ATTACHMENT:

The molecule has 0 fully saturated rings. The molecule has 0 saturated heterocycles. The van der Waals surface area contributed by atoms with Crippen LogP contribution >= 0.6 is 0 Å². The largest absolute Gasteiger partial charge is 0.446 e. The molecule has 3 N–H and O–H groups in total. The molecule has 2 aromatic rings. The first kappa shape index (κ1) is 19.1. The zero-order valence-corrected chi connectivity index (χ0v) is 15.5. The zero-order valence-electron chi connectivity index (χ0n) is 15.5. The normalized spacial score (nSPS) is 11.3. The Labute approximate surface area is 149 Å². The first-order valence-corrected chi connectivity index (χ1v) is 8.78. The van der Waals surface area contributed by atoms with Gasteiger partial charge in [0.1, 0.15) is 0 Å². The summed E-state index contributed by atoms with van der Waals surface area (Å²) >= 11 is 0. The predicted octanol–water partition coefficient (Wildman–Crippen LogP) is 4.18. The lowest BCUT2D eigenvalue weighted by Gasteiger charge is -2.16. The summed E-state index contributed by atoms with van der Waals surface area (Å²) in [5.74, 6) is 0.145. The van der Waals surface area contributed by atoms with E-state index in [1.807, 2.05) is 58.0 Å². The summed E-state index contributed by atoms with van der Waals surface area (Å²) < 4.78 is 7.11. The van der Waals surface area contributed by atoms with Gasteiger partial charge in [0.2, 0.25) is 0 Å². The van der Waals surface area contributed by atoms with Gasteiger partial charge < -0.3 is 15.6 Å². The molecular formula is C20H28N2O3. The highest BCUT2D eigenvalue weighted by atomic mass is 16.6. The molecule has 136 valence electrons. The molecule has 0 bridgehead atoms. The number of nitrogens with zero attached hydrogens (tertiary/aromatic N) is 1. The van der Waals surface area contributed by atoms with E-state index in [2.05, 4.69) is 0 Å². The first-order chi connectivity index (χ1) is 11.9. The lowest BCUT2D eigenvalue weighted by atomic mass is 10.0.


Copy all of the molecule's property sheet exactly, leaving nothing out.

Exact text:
The molecule has 0 fully saturated rings. The molecule has 0 saturated heterocycles. The van der Waals surface area contributed by atoms with Crippen LogP contribution >= 0.6 is 0 Å². The largest absolute Gasteiger partial charge is 0.446 e. The molecule has 3 N–H and O–H groups in total. The molecule has 2 aromatic rings. The first kappa shape index (κ1) is 19.1. The zero-order valence-corrected chi connectivity index (χ0v) is 15.5. The zero-order valence-electron chi connectivity index (χ0n) is 15.5. The normalized spacial score (nSPS) is 11.3. The Labute approximate surface area is 149 Å². The first-order valence-corrected chi connectivity index (χ1v) is 8.78. The van der Waals surface area contributed by atoms with Gasteiger partial charge in [0.1, 0.15) is 0 Å². The summed E-state index contributed by atoms with van der Waals surface area (Å²) >= 11 is 0. The predicted octanol–water partition coefficient (Wildman–Crippen LogP) is 4.18. The lowest BCUT2D eigenvalue weighted by Gasteiger charge is -2.16. The summed E-state index contributed by atoms with van der Waals surface area (Å²) in [5.74, 6) is 0.145. The van der Waals surface area contributed by atoms with E-state index in [1.807, 2.05) is 58.0 Å². The summed E-state index contributed by atoms with van der Waals surface area (Å²) < 4.78 is 7.11. The van der Waals surface area contributed by atoms with Gasteiger partial charge in [0.2, 0.25) is 0 Å². The van der Waals surface area contributed by atoms with Gasteiger partial charge < -0.3 is 15.6 Å². The molecular formula is C20H28N2O3. The highest BCUT2D eigenvalue weighted by atomic mass is 16.6. The molecule has 136 valence electrons. The molecule has 0 bridgehead atoms. The number of nitrogens with zero attached hydrogens (tertiary/aromatic N) is 1. The van der Waals surface area contributed by atoms with E-state index in [2.05, 4.69) is 0 Å². The first-order chi connectivity index (χ1) is 11.9. The lowest BCUT2D eigenvalue weighted by atomic mass is 10.0.